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Freshman Migration Since the Dawn of Time, or At Least 1986

Freshman Migration--or patterns of enrollment by new students, has always been of interest to me.  So I'm always thrilled when IPEDS releases new data, and the 2018 stuff is out.  This time, I decided to download every bit of it that's available, and give users the option to take a longer view, if they want.

Some caveats: IPEDS only requires this data in even-numbered years, so that's what I downloaded.  Still, there are some colleges that did not report for some years; don't write to let me know about it, as I've included it if they did.  Second, there are always a few mistakes in the data.  One year I found that Harvard reported 237 freshmen from Arkansas when they meant California. It happens.

Anyway, four views here, using the tabs across the top:

Freshman Migration Patterns shows data over time: What number and percentage of students went to college in-state, in-region, or out-of-region.  Use the filter at top right to choose one state.  The different patterns are interesting, I think.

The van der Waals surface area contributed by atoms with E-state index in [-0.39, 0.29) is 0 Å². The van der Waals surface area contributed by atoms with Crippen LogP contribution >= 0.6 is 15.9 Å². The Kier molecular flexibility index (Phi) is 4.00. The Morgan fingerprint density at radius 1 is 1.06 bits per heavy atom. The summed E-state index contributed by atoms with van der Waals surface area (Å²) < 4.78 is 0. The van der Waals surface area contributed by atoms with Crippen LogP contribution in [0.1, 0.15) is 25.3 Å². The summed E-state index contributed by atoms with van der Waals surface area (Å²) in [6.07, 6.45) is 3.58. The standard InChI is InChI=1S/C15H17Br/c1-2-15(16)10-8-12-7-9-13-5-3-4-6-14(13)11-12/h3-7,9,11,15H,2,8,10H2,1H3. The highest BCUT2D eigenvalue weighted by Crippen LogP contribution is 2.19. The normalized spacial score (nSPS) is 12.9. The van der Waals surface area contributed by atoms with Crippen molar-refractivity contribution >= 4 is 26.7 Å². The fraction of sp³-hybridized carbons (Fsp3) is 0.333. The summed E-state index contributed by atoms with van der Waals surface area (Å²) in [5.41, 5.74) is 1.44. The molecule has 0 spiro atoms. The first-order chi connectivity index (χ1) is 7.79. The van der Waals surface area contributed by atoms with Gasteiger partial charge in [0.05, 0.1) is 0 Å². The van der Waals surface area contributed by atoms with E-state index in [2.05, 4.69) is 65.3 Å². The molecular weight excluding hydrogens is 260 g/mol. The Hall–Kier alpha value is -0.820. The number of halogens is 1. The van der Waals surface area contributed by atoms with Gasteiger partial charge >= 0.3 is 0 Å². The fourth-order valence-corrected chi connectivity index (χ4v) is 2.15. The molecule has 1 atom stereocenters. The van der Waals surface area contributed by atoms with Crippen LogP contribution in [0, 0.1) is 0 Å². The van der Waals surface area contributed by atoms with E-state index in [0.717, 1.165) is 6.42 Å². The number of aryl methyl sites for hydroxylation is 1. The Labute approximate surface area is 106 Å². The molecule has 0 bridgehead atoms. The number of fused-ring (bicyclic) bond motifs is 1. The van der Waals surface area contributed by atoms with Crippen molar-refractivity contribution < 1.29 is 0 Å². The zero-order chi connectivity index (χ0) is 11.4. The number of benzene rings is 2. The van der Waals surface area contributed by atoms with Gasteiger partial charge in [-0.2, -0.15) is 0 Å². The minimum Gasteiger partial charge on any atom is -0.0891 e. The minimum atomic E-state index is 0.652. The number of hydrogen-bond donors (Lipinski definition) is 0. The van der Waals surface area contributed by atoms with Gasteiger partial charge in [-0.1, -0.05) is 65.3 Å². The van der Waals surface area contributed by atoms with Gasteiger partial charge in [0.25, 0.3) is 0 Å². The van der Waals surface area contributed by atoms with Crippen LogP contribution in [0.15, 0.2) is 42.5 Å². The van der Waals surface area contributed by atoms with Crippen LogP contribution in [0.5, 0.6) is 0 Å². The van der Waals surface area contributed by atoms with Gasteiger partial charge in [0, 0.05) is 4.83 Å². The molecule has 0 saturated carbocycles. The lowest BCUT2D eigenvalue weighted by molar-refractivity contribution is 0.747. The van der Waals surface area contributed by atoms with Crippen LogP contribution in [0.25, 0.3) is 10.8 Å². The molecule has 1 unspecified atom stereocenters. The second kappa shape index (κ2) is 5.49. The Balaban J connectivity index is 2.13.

College/Student combinations shows all 2,005 four-year, public and private not-for-profit colleges in the data set.  Pick a year.  Choose a region for the college, if you want.  Choose a student region if you want, and if you only want to see a pattern, choose the migration pattern.  For instance, if you're a counselor, you may want to see which colleges in the Great Lakes region enrolled the most students from the Far West in 2018. (Purdue is the champ).

One University, Two Years allows you to pick any university, and choose any two years to see how the freshman class has changed.  Just click.  You won't break anything.  You can choose to color the boxes by individual state or region using the control.

Two Universities, One Year is the same, but the opposite. I think.  Choose one year, and see how the freshman classes at two universities of your choice compare.

To my Tableau friends: There are dozens of questions you might that aren't answered here: The workbook is downloadable, and I can make the Access Database available too.  I had lots of questions I can't answer because my skills with calculated variables are frankly just not that sharp.  Dive in. I'd be pleased if you did.

And to everyone, let me know what you think.

Reminder: I appreciate support for webhosting and other costs associated with creating Higher Ed Data Stories.  You can support these efforts here.



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